Plant native shrubs such as dazzling endemic Proteaceae species like the Rusty Spiderflower (Grevillea floribunda), Silver Banksia (Banksia marginata) and Tumut Grevillea (Grevillea wilkinsonii). Native peas such as beautiful Austral Indigo (Indigofera australis), Common Eutaxia (Eutaxia microphylla) and Small-leaved Bush-pea (Pultenaea foliolosa) along with other shrubs like Leptospermum scoparium and Native Blackthorn (Bursaria spinosa) are fabulous plants for creating dense shrubby refugia and provide plenty of nectar for birds and mammals. To create habitat, consider installing insect hotels, compost-heaps and bird-baths in this layer.


Plant colourful native daisies like the classic Paper Daisy (Xerochrysum bracteatum), Clustered Everlasting (Chrysocephalum semipapposum) and Woolly-buttons (Leiocarpa panaetiodes). Other ground-layer plants like Long-leaved Flax-lily (Dianella longifolia), gorgeous Native Sarsaparilla (Hardenbergia violacea), Blue Pincushion (Brunonia australis) and Pepper-leaved Senna (Senna barclayana) are great for a variety of forms. Also consider tufts of native grasses to bring back grassland specialists. Weeping Rice-grass (Microlaena stipoides), Kangaroo Grass (Themeda triandra), Common Wheat-grass (Elymus scaber) and Elegant Spear-grass (Austrostipa elegantissima) are great choices. To create habitat, consider installing a pond or bog-garden with native aquatic and riparian plants, log-piles for sheltering amphibians and reptiles and leave areas of leaf-litter for important insects.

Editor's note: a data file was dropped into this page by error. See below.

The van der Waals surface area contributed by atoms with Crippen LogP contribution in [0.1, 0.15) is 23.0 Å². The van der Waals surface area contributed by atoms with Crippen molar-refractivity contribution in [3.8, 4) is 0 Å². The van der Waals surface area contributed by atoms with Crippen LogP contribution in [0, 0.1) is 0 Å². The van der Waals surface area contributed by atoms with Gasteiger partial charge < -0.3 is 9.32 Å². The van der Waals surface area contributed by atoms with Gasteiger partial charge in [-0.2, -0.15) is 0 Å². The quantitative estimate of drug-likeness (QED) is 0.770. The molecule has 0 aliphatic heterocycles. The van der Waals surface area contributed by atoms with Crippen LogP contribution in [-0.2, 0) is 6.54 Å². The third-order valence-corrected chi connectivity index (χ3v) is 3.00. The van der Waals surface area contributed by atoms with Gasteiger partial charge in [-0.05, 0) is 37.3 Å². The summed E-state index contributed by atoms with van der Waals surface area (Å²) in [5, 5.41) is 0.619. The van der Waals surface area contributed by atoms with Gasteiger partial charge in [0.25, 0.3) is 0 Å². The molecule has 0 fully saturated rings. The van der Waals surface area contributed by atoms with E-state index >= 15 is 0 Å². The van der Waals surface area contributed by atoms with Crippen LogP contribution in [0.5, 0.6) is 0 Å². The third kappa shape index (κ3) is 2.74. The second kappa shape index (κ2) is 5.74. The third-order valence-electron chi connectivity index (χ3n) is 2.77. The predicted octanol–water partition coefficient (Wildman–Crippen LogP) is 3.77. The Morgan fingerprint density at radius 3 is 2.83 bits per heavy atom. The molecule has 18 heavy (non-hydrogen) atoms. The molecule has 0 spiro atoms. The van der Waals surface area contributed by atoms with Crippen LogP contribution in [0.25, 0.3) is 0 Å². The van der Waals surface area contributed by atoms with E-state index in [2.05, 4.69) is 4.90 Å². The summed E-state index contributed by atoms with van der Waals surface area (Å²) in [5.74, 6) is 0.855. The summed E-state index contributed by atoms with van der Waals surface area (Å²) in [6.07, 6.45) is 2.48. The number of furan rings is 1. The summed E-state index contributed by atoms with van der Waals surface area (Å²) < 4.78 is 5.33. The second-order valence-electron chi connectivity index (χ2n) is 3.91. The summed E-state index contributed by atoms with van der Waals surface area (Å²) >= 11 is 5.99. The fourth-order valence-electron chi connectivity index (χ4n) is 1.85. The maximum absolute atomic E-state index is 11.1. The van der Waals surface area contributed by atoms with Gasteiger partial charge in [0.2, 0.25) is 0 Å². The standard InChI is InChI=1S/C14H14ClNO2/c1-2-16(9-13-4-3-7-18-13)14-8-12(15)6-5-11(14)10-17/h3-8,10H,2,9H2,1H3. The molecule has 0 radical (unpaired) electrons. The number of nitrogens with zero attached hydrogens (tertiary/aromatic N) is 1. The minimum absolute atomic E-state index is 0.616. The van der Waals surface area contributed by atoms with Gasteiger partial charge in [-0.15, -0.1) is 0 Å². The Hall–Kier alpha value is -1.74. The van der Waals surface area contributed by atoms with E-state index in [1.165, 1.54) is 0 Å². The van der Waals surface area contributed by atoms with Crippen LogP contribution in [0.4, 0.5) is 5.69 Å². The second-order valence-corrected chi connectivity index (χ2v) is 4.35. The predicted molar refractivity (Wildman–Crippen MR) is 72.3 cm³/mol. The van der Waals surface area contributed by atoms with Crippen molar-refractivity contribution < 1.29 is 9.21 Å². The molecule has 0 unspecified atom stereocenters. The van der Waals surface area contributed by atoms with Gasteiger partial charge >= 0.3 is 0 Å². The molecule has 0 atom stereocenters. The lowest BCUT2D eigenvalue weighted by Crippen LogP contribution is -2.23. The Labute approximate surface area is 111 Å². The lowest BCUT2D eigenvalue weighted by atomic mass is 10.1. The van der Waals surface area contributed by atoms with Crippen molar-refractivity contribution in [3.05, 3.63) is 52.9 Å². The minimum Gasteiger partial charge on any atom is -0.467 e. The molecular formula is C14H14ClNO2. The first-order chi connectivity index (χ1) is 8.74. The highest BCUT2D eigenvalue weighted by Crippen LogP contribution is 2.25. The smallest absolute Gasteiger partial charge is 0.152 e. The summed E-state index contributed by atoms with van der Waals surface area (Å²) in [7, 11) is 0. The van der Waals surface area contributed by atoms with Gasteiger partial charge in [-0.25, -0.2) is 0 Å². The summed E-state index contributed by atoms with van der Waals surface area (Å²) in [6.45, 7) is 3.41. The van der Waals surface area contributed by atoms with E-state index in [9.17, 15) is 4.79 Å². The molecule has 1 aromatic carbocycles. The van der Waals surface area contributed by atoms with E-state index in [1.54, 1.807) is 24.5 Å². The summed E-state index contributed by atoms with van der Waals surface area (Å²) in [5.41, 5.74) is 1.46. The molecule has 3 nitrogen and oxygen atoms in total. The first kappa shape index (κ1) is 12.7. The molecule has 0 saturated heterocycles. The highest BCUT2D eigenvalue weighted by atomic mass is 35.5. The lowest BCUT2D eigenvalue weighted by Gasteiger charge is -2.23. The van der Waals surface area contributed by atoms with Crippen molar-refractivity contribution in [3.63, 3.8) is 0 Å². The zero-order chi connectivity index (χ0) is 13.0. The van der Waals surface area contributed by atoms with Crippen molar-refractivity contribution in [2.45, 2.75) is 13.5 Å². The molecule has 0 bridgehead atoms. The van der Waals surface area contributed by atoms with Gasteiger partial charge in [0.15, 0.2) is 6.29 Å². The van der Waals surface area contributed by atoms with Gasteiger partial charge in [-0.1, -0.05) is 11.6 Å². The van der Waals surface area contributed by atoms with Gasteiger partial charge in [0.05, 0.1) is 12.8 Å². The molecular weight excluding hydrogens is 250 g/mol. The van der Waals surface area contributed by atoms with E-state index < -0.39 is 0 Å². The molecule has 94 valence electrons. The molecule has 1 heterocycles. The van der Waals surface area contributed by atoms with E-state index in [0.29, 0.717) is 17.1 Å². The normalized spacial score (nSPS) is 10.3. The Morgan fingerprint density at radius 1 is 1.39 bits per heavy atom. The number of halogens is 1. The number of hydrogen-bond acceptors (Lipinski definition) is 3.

Comprised of a large expanse of dry hills and valleys, this ecoregion covers important agricultural areas like the Riverina region and the Murray-Darling basin. Agriculture has dramatically altered much of this land and its waterways. The area has a semi-arid climate and is dominated by open woodlands, scrubs and grasslands. Large Coolibah, Poplar Box and River Red Gums are a frequent character sight. Much of the wildlife here has had to adapt to the dramatic changes caused by humans, and while some species have managed this, many have become increasingly rare and threatened. Birds like the Plains-wanderer and highly-elusive marsupials like quolls and rock-wallabies are now a very rare sight.